A North Dakota political operative fostered a plan to get rich at the expense of the discoverers who started the gold stampede to that area. Alexander McKenzie finagled the appointment of Arthur Noyes as judge in Nome and convinced C. L. Vawter to take the job of U.S. Marshal. McKenzie was named as gold commissioner. Men arriving too late to find claims were willing to take any chance to get in on the riches. Angered by claims that “foreigners” were working the richest claims, they agreed to cross-file claims on those creeks, not knowing that the original claims were filed by Jafet Lindberg, John Brynteson, and Eric Lindblom, who had become naturalized citizens.
When a claim was filed on contested land, the dispute went before Noyes. While the trial was pending, he appointed McKenzie to take over the mines and allowed gold to continue to be extracted. Vawter as marshal enforced the order. The gold was placed in a bank vault under McKenzie’s supervision.
That scheme fell apart when the “Three Lucky Swedes” hired an attorney who slipped past Vawter’s deputies and sailed to San Francisco where he filed an appeal with the Court of Appeals. That court acted to find both McKenzie and Noyes guilty. McKenzie was jailed and Noyes removed from the bench. McKenzie’s influence helped him get a parole for health reasons. He returned to North Dakota and ended up having a couple of cities named for him. Wickersham was assigned to take over temporarily for Noyes and settled the pending cases judiciously, giving the discoverers back their claims.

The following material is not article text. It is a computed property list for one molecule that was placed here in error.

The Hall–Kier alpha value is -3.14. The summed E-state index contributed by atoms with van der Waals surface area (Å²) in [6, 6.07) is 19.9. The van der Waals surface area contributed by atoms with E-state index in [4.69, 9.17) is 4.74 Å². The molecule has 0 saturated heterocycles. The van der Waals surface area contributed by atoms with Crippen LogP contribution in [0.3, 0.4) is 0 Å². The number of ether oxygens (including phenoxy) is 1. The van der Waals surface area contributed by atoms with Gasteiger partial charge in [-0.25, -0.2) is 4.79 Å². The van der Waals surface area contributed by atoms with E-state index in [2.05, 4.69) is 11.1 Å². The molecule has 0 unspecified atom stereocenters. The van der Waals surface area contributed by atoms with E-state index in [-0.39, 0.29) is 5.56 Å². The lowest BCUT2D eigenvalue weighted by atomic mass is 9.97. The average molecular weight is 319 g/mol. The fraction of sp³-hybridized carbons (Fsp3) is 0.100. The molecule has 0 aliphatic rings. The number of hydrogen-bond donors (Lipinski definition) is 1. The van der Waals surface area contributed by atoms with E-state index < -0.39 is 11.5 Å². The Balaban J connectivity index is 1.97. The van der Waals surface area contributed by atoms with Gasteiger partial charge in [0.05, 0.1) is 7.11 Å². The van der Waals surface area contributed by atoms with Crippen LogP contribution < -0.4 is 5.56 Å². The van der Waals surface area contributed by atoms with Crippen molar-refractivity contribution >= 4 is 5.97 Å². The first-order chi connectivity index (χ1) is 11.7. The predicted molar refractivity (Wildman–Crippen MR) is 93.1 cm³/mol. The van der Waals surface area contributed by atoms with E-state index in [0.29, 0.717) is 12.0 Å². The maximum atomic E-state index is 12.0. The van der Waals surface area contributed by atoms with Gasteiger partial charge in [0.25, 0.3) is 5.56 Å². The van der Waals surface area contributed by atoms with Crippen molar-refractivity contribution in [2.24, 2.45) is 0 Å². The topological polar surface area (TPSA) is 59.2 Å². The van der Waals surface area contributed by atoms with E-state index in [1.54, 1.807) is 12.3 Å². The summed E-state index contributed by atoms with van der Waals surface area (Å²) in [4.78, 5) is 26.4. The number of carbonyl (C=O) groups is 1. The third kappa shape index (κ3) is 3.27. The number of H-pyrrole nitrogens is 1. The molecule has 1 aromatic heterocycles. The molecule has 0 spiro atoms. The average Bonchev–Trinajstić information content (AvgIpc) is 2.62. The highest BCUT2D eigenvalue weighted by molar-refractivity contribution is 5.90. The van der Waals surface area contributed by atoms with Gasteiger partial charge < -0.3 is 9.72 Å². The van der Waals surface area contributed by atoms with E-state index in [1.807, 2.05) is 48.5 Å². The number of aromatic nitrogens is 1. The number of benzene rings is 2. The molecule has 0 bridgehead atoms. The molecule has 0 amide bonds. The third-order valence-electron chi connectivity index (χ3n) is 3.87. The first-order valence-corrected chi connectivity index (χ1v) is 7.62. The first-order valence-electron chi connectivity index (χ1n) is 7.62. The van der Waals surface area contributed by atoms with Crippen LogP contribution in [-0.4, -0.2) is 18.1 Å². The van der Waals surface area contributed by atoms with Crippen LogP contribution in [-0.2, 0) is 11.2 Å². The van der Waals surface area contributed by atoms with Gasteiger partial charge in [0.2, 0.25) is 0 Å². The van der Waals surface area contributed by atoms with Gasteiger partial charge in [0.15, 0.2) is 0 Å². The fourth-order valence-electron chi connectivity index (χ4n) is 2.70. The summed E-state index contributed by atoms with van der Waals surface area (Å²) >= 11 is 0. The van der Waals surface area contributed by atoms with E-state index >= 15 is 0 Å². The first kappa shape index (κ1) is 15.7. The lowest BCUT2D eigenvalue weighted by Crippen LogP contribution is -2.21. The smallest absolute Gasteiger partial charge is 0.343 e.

The question as to what can be done to reduce crime is a tough one.
If this writer had the answer, he would shout it from the rooftops. Instead, he can join readers in shaking of heads and wringing of hands. But an answer has to be found before we go broke or the gangsters take over.
Some legislators want to take away guns, but Chicago has the toughest gun laws in the country, and also has the highest murder rate. Some want to add more police, but don’t want to pay more in taxes. Some say a bullet is the cheapest deterrent, but that goes against our Constitution, both physically and literally.
Rodney King, a black man whose violent arrest by Los Angeles police caused riots in 1992, may have said it best. In an interview later, he pled, “People, I just want to say, you know, can we all just get along? Can we get along? Can we stop making it, making it horrible for the older people and the kids? … It’s just not right. It’s not right. It’s not going to change anything. We’ll get, we’ll get our justice… Please, can we get along here? We call can get along. I mean, we’re all stuck here for a while. Let’s try to work it out. Let’s try to beat it. Let’s try to beat it. Let’s try to work it out.”